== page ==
Veterans Day has a special meaning to me. My grandfather, George Hayzler, served in World War II and was involved in D-Day. I remember him telling me stories about his time in the war and even showed me some of the medals he earned, including a Purple Heart. My best friend growing up as a child, Tom Baldwin, served the Navy proudly upon high school graduation to just last year when he retired. My wife's grandfather, Anthony Mongiello, also served in World War II and was always so proud to share his stories because he cared so deeply about our country. They continue to be heroes to me for the sacrifices they made because they believed so strongly in making a positive difference. They were called into service and did it with every ounce of their being.
In researching about Veterans Day, I came across an interview with Jeffrey Courter from Chicago, Illinois. He had served his country as a Marine, a Navy Reservist and an Army National Guardsman. When talking about his time of service I was struck by the comments he said about his time in Afghanistan. “My deployment to Afghanistan changed me in many ways. It opened my eyes to poverty, oppression, and human need. I saw children standing barefoot in snow. I saw old villagers afraid of terror. I saw families of Americans providing toys, school supplies and clothing to poor Afghans. I saw bravery, kindness, and evil up close. I saw suffering on a scale I had never encountered before. People asked me whether I made a difference being deployed there. I would say, “A very small difference, but if everyone makes a very small difference, in time it will make a large difference. Service is the gift we give to the world. It’s what makes us human. It is also what gives our lives meaning. Serving my country is part of serving humanity.”
What difference can I make? It's a question that I ask myself a lot. We are called into service each and every day working with students. We believe in what we do. There are days where I walk out of school and say, "Did I make a difference?" However, as Jeffrey Courter reminds us, "even if I made a small difference, and everyone on the staff did the same, in time it will make a huge difference." Right now, our school is a great place and every time each of us makes a small difference, it makes the school even greater. Each morning when that alarm goes off, you get out of bed and put your feet on the floor not sure if you can make a difference, change your mindset because you WILL make a difference! Imagine the possibilities that await your students!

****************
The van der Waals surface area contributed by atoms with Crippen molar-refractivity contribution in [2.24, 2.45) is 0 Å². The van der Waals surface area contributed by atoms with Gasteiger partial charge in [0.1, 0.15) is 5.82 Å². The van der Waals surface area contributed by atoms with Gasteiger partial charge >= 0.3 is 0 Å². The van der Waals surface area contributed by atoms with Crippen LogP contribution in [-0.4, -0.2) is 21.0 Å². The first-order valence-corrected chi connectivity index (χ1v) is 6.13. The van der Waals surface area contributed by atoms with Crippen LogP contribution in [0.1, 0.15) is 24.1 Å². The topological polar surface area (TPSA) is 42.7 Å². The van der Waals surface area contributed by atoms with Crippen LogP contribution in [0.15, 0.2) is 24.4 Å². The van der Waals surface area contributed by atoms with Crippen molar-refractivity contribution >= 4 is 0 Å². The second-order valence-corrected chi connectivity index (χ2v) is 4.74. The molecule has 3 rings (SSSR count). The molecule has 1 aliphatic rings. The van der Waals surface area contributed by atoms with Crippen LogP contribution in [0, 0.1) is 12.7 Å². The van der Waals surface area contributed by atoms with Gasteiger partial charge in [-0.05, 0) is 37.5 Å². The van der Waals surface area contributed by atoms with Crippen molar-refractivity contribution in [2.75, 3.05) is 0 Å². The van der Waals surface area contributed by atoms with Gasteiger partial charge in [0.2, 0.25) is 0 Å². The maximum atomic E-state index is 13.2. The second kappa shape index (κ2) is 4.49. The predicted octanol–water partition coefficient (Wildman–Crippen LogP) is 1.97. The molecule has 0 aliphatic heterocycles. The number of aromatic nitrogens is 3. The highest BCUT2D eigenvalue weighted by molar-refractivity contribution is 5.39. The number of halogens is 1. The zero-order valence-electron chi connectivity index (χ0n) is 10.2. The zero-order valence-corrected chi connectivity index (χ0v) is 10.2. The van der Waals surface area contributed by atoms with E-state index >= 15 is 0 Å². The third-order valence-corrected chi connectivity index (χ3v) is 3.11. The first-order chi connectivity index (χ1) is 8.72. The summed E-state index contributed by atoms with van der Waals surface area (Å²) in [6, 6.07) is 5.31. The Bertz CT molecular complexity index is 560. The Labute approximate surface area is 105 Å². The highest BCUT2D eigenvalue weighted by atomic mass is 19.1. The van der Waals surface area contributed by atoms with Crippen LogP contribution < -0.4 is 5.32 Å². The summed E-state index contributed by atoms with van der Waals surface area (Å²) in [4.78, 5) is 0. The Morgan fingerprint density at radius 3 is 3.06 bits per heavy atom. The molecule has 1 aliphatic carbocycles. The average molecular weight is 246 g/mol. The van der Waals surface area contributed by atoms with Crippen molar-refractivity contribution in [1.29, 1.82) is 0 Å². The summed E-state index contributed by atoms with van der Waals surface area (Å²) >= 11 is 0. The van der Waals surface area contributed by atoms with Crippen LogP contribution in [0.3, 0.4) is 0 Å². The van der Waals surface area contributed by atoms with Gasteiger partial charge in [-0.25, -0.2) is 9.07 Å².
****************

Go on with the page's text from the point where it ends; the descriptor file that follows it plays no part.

I had the opportunity to present to a group of 8th graders in another district this week about our high school Academy program and at the end of the presentation their counselor walked up and said, "Wow, you are high energy, you had those kids engaged the whole time!" After I said thank you and got back to my car I reflected on what she said. The more I thought about it, "Isn't that our job?"
As administrators and teachers WE are responsible for the energy we bring into the room. Yes, the students are responsible too, but if we aren't energetic, passionate and engaging, how can we expect our students to be? Students are smarter than we sometimes give them credit for. They know when a teacher or an administrator is just going through the motions or aren't connected to a particular lesson. We've all been there. It happens. However, the students know too. I may not be all jacked up to talk about SGOs or standardized test data but the energy that I bring is not based around those topics. It is based on what those topics are about.......student success. The energy that we bring into the school and into the classroom must be centered on every student, every day, whatever it takes. (Thanks Jimmy Casas!)
I know it is hard. I know that the students may not be motivated. I know that some are missing work. I know that there is grading to do. "I can't possibly have all this energy you are talking about Rich." Yes you do. It's inside of you. It's why you are a teacher.
If it were easy, everyone would be a teacher. As you prepare for the next day, next week or even the next teaching period, bring so much energy into the room that you don't need light to illuminate it. Work will always be there. There are a zillion things that I have going on too, but there is nothing more important than igniting a fire of learning in a student.....and if the other things we have to get done are important for student learning, they will get done too. Bringing positive energy into our school and classrooms is our job. In fact, it is our responsibility.
Richard M. Hayzler
A life long educator and current Principal of Pequannock Township High School in NJ, Rich is excited to share his ideas and thoughts about education and how we can change the world for our students and our staff.